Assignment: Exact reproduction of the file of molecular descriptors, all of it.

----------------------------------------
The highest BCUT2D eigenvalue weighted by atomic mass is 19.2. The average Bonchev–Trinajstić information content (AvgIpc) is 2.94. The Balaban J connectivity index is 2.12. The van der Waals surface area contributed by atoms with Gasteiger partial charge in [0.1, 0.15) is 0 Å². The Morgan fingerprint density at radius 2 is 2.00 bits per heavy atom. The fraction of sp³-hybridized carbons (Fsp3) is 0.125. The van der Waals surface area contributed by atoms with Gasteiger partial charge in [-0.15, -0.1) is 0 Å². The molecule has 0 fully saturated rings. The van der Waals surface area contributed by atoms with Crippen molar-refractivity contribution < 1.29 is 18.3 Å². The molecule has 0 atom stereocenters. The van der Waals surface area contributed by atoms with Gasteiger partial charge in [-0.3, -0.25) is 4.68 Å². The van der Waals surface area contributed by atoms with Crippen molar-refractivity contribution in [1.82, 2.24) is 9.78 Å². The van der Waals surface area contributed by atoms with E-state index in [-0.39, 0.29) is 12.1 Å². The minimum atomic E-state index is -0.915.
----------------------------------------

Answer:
The highest BCUT2D eigenvalue weighted by atomic mass is 19.2. The average Bonchev–Trinajstić information content (AvgIpc) is 2.94. The Balaban J connectivity index is 2.12. The van der Waals surface area contributed by atoms with Gasteiger partial charge in [0.1, 0.15) is 0 Å². The Morgan fingerprint density at radius 2 is 2.00 bits per heavy atom. The fraction of sp³-hybridized carbons (Fsp3) is 0.125. The van der Waals surface area contributed by atoms with Gasteiger partial charge in [-0.15, -0.1) is 0 Å². The molecule has 0 fully saturated rings. The van der Waals surface area contributed by atoms with Crippen molar-refractivity contribution < 1.29 is 18.3 Å². The molecule has 0 atom stereocenters. The van der Waals surface area contributed by atoms with Gasteiger partial charge in [-0.3, -0.25) is 4.68 Å². The van der Waals surface area contributed by atoms with Crippen molar-refractivity contribution in [1.82, 2.24) is 9.78 Å². The van der Waals surface area contributed by atoms with E-state index in [-0.39, 0.29) is 12.1 Å². The minimum atomic E-state index is -0.915.